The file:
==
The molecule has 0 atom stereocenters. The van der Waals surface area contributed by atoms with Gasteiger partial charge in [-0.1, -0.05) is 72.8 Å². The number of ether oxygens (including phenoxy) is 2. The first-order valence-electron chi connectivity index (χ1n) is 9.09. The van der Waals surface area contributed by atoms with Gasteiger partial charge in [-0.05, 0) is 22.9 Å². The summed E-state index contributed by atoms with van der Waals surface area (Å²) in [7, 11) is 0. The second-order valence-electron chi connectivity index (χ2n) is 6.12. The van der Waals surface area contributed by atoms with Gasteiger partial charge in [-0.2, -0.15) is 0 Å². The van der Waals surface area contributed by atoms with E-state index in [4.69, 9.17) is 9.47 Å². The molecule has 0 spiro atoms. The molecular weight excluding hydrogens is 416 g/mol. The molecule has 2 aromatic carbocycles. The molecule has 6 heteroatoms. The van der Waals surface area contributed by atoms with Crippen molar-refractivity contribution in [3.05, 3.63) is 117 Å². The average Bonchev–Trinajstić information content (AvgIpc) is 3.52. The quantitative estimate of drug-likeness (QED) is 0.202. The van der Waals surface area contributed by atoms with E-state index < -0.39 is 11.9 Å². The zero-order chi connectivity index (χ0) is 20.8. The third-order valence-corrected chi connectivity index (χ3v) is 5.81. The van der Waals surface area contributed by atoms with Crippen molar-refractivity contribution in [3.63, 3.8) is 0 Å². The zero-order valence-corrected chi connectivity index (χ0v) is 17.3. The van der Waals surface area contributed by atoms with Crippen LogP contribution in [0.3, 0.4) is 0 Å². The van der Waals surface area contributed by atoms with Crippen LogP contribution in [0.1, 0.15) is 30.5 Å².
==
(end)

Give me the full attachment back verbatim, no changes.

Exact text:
The molecule has 0 atom stereocenters. The van der Waals surface area contributed by atoms with Gasteiger partial charge in [-0.1, -0.05) is 72.8 Å². The number of ether oxygens (including phenoxy) is 2. The first-order valence-electron chi connectivity index (χ1n) is 9.09. The van der Waals surface area contributed by atoms with Gasteiger partial charge in [-0.05, 0) is 22.9 Å². The summed E-state index contributed by atoms with van der Waals surface area (Å²) in [7, 11) is 0. The second-order valence-electron chi connectivity index (χ2n) is 6.12. The van der Waals surface area contributed by atoms with Gasteiger partial charge in [-0.2, -0.15) is 0 Å². The van der Waals surface area contributed by atoms with E-state index in [4.69, 9.17) is 9.47 Å². The molecule has 0 spiro atoms. The molecular weight excluding hydrogens is 416 g/mol. The molecule has 2 aromatic carbocycles. The molecule has 6 heteroatoms. The van der Waals surface area contributed by atoms with Crippen molar-refractivity contribution in [3.05, 3.63) is 117 Å². The average Bonchev–Trinajstić information content (AvgIpc) is 3.52. The quantitative estimate of drug-likeness (QED) is 0.202. The van der Waals surface area contributed by atoms with E-state index < -0.39 is 11.9 Å². The zero-order chi connectivity index (χ0) is 20.8. The third-order valence-corrected chi connectivity index (χ3v) is 5.81. The van der Waals surface area contributed by atoms with Crippen molar-refractivity contribution in [3.63, 3.8) is 0 Å². The zero-order valence-corrected chi connectivity index (χ0v) is 17.3. The van der Waals surface area contributed by atoms with Crippen LogP contribution in [0.3, 0.4) is 0 Å². The van der Waals surface area contributed by atoms with Crippen LogP contribution in [0.1, 0.15) is 30.5 Å².